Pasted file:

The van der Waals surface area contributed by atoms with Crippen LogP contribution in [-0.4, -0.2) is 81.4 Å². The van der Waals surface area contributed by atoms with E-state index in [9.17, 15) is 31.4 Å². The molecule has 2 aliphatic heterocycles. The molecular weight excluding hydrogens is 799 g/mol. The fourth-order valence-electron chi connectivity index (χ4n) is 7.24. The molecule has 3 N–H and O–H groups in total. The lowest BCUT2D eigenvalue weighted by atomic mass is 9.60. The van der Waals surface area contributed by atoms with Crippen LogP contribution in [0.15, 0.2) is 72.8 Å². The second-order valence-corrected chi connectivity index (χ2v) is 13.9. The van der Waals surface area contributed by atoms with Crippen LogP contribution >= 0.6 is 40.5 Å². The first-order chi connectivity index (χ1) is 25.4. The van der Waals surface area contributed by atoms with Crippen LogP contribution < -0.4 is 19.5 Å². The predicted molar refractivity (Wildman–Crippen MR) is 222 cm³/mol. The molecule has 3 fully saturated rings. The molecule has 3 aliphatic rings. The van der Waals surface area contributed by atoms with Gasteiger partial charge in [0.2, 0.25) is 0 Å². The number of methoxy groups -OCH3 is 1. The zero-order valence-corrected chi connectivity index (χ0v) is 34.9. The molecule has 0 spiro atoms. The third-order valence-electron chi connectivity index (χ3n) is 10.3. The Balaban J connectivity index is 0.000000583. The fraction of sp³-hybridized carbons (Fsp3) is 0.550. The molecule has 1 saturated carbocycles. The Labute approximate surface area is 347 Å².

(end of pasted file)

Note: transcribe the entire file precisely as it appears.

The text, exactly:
The van der Waals surface area contributed by atoms with Crippen LogP contribution in [-0.4, -0.2) is 81.4 Å². The van der Waals surface area contributed by atoms with E-state index in [9.17, 15) is 31.4 Å². The molecule has 2 aliphatic heterocycles. The molecular weight excluding hydrogens is 799 g/mol. The fourth-order valence-electron chi connectivity index (χ4n) is 7.24. The molecule has 3 N–H and O–H groups in total. The lowest BCUT2D eigenvalue weighted by atomic mass is 9.60. The van der Waals surface area contributed by atoms with Crippen LogP contribution in [0.15, 0.2) is 72.8 Å². The second-order valence-corrected chi connectivity index (χ2v) is 13.9. The van der Waals surface area contributed by atoms with Crippen LogP contribution >= 0.6 is 40.5 Å². The first-order chi connectivity index (χ1) is 25.4. The van der Waals surface area contributed by atoms with Crippen LogP contribution < -0.4 is 19.5 Å². The predicted molar refractivity (Wildman–Crippen MR) is 222 cm³/mol. The molecule has 3 fully saturated rings. The molecule has 3 aliphatic rings. The van der Waals surface area contributed by atoms with Gasteiger partial charge in [0.2, 0.25) is 0 Å². The number of methoxy groups -OCH3 is 1. The zero-order valence-corrected chi connectivity index (χ0v) is 34.9. The molecule has 0 spiro atoms. The third-order valence-electron chi connectivity index (χ3n) is 10.3. The Balaban J connectivity index is 0.000000583. The fraction of sp³-hybridized carbons (Fsp3) is 0.550. The molecule has 1 saturated carbocycles. The Labute approximate surface area is 347 Å².